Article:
SAA’s Vaccine Flight to Brussels Raises Questions, Says DABy
SAPeople Contributor
-
Feb 26, 2021


The Democratic Alliance (DA) says it will submit a parliamentary question to Pravin Gordhan, the Minister of Public Enterprises, in order to obtain full details of the costs and reasons for the use of a large SAA jetliner to fly to Brussels to collect a small consignment of apparently only 80,000 Covid-19 vaccine doses. UPDATE:

“It would clearly have been considerably cheaper to use the services of a normal commercial freight carrier from Brussels (rather) than the estimated cost of some R5.5 million of sending an empty jetliner all the way to Belgium and to return with a payload that could apparently be carried in a one-ton bakkie,” said Alf Lees – DA Member of the Standing Committee on Public Accounts – in a statement on Friday.

According to Nonny Mashika, Deputy Director-General for Aviation at the Department of Public Enterprises, the flight to Brussels was carrying freight. However, says Lees, that freight seems to have not been of a commercial nature and consisted of spare parts for the aircraft being used, in order to avoid delays if the aircraft needs repairs en route or in Brussels.

Lees claims the flight “clearly” had two main purposes:
  1. To pass more taxpayer funds to SAA as yet another bailout; and
    • to create an event to “relaunch” SAA into the sky.

“Whilst the estimated amount of R5.5 million that the Brussels flight will cost the taxpayer is relatively small when compared with the R31 billion bailouts over the current three years contained in the SAA business rescue plan, it must be compared with the desperate needs of businesses failing and jobs being lost as a result of the ANC imposed and irrational Covid-19 lockdown regulations,” said Lees.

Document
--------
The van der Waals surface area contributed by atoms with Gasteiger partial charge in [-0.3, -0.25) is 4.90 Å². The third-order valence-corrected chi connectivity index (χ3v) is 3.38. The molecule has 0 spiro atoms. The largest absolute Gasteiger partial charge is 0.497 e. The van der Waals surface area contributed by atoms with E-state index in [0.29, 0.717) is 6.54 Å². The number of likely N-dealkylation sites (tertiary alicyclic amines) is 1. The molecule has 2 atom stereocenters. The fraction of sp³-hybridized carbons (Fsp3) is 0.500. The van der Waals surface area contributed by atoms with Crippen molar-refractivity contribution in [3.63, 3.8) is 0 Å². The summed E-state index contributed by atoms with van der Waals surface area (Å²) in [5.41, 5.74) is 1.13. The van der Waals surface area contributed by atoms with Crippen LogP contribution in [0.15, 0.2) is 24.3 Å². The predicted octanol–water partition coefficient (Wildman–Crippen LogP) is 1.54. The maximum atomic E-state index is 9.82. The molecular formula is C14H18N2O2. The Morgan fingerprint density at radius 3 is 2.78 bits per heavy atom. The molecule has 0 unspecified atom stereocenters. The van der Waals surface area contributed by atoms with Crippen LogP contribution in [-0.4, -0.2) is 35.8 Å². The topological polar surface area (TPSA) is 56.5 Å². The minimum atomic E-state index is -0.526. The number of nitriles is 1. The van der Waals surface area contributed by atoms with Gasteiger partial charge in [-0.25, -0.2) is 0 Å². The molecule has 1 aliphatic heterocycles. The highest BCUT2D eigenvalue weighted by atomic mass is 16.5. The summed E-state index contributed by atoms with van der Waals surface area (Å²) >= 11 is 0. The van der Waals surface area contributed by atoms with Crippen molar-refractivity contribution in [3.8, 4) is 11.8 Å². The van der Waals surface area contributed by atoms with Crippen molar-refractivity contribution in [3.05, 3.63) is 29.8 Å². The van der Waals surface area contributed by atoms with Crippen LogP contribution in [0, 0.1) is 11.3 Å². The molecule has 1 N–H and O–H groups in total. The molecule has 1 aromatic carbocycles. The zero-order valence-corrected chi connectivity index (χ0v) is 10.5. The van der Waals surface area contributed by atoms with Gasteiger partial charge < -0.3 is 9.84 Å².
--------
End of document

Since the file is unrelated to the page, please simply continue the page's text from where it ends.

“We anticipate that the arrival of the SAA vanity vaccine flight from Brussels on Saturday, 27 February 2021, will be greeted with great fanfare and media attention. The message will clearly be that, despite SAA apparently not being in a position to legally fly any aircraft, the airline will be touted as being “back in business.””

In an update on its website this week, said that national and regional flights are suspended until end April, and international flights until end Octoberœ yesterday).SAA flights undertaken without full air traffic compliance Lees alleged in the statement that the SAA flights to and from Brussels are “possibly unsafe” and being undertaken without following all air traffic regulations. According to the DA, some of these contraventions are:
  • Flight crew that was apparently not given the legally required training by an accredited training facility. They were supposedly given training at huge cost, apparently exceeding R100 000, at an unaccredited training facility owned by an SAA pilot who is not locked out by the Business Rescue Practitioners (BRPs). The accredited SAA flight training facility could not be used as the pilots accredited to do the training have been locked out by the BRPs.
  • Although apparently only required for passenger flights, the obligatory test flight of the aircraft used was not undertaken as all SAA accredited test pilots have been locked out. What this means is that any “relaunch” of SAA passenger flights will be a farce unless the accredited pilots are reinstated.